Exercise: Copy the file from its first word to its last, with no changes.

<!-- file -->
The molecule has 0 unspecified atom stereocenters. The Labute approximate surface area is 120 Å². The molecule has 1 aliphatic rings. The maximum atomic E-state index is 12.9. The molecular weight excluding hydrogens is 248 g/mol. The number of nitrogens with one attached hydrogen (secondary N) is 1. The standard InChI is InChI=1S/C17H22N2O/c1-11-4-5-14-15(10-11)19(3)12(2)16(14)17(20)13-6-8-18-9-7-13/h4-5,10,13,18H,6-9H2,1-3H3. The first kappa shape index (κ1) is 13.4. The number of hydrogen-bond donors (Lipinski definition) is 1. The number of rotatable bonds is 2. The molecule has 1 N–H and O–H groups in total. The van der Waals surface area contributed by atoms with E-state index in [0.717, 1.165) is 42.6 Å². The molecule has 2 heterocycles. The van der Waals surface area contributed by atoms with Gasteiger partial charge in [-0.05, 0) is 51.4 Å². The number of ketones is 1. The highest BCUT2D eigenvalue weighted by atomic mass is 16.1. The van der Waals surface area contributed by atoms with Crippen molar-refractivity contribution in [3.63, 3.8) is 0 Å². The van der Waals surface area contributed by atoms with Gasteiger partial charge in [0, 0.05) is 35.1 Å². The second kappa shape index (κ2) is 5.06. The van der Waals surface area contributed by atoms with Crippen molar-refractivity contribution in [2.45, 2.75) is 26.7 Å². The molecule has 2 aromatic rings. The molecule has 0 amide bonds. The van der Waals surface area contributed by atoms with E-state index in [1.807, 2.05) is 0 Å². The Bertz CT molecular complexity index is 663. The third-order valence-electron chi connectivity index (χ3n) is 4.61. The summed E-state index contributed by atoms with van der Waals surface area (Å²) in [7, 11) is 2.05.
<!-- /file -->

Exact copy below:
The molecule has 0 unspecified atom stereocenters. The Labute approximate surface area is 120 Å². The molecule has 1 aliphatic rings. The maximum atomic E-state index is 12.9. The molecular weight excluding hydrogens is 248 g/mol. The number of nitrogens with one attached hydrogen (secondary N) is 1. The standard InChI is InChI=1S/C17H22N2O/c1-11-4-5-14-15(10-11)19(3)12(2)16(14)17(20)13-6-8-18-9-7-13/h4-5,10,13,18H,6-9H2,1-3H3. The first kappa shape index (κ1) is 13.4. The number of hydrogen-bond donors (Lipinski definition) is 1. The number of rotatable bonds is 2. The molecule has 1 N–H and O–H groups in total. The van der Waals surface area contributed by atoms with E-state index in [0.717, 1.165) is 42.6 Å². The molecule has 2 heterocycles. The van der Waals surface area contributed by atoms with Gasteiger partial charge in [-0.05, 0) is 51.4 Å². The number of ketones is 1. The highest BCUT2D eigenvalue weighted by atomic mass is 16.1. The van der Waals surface area contributed by atoms with Crippen molar-refractivity contribution in [3.63, 3.8) is 0 Å². The van der Waals surface area contributed by atoms with Gasteiger partial charge in [0, 0.05) is 35.1 Å². The second kappa shape index (κ2) is 5.06. The van der Waals surface area contributed by atoms with Crippen molar-refractivity contribution in [2.45, 2.75) is 26.7 Å². The molecule has 2 aromatic rings. The molecule has 0 amide bonds. The van der Waals surface area contributed by atoms with E-state index in [1.807, 2.05) is 0 Å². The Bertz CT molecular complexity index is 663. The third-order valence-electron chi connectivity index (χ3n) is 4.61. The summed E-state index contributed by atoms with van der Waals surface area (Å²) in [7, 11) is 2.05.